An investigation of the bacterial profile recovered from the oral cavity of sharks, on the coast of KwaZulu-Natal, South Africa.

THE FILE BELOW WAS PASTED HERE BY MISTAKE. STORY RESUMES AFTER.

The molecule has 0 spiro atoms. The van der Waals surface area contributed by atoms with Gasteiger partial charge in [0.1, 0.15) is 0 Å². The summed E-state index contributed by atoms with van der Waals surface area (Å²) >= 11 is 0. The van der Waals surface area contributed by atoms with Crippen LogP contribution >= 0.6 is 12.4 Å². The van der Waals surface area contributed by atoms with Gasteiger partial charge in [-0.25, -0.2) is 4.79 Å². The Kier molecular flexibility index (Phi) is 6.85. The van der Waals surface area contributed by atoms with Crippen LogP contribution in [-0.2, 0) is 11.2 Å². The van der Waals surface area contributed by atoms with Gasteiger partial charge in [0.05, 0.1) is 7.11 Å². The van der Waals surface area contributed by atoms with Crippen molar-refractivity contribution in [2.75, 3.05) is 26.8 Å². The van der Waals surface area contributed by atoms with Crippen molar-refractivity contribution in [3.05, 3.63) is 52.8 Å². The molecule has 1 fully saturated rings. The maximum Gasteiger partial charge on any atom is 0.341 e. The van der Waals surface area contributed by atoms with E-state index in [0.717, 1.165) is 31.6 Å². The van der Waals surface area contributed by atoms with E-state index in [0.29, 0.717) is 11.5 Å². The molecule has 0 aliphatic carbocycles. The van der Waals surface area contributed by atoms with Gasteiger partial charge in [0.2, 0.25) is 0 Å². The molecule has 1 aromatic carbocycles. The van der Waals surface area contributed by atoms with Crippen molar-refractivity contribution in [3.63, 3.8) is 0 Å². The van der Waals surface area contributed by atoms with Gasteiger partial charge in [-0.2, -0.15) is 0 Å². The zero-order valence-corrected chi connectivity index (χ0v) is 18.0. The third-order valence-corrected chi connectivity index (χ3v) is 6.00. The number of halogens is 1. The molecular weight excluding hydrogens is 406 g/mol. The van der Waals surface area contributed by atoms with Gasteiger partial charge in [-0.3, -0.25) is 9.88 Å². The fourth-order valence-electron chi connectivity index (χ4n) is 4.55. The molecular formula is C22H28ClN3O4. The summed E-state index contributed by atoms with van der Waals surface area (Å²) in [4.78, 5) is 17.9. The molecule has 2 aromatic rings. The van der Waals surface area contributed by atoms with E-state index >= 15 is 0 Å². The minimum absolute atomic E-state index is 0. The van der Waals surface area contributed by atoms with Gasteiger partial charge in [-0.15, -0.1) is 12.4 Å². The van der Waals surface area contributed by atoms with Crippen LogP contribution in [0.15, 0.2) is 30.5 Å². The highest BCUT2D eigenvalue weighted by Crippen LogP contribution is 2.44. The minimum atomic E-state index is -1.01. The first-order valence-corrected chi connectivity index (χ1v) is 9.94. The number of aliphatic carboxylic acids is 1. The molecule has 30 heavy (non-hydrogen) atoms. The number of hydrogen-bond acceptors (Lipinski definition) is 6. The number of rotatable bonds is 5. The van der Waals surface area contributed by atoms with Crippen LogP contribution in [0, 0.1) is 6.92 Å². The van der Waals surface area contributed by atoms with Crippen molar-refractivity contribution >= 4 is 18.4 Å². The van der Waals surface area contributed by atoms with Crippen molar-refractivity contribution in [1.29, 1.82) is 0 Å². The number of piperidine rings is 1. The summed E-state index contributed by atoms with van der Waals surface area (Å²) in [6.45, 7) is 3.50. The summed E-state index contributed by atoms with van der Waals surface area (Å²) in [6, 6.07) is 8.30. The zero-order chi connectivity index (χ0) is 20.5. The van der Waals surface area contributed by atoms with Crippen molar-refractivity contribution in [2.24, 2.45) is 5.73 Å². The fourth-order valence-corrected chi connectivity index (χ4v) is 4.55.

Shark attacks are a rare occurrence globally; however quick treatment of a contaminated wound is imperative. Failure to treat infections in a timely manner may result in fatalities as marine bacteria have opportunistic qualities. In addition, limited knowledge is available on antibiotic resistance of bacteria associated with marine top-predators. A cross-sectional study was, therefore, performed to investigate the bacterial profile of a shark’s oral cavity. During 2012 to 2013, oral swabs were taken from sharks caught in protective gill-nets along the KwaZulu-Natal coastline in South Africa. Isolates were characterised by Gram-stain morphology and identified using biochemical tests and MALDI-ToF MS (Matrix assisted laser desorption/ionisation time-of-flight mass spectrometer). MICs (minimal inhibitory concentration) were performed using agar dilution against clinically important antibiotics. Data presented includes 205 isolates from 34 sharks. A total of ten species of sharks were caught. Ragged-tooth Carcharias taurus was the most frequently caught at 24% (8/34), the least frequent was smooth hammerhead Sphyrna lewini and copper Carcharhinus brachyurus at 3% (1/34). The highest prevalence of bacterial isolates were found in great white, Carcharodon carcharias (20%), scalloped hammerhead Spyrna lewini (16%) and mako Isurus oxyrhincus (14%) sharks. A Pearson correlation was used to calculate the similarities between sharks based on bacterial assemblages and shark-phylogeny. A trend was seen, however, no statistical significance was found. A plausible connection could be established with a higher sample number. In this study Micrococcus, Staphylococcus, Vibrio and Pseudomonas species rank among the four most frequently found bacteria in sharks. MICs revealed bacterial resistance of 50% to cefuroxime, 38% to ampicillin, 18% to nalidixic acid, 14% to tetracycline, 11% to erythromycin, 10% to ceftriaxone and lowest is 2% to ciprofloxacin. No resistance to gentamicin was found, highlighting its value in wound management. This primary data suggests the presence of clinically important bacteria in sharks transferable to humans, requiring specific treatments regimes.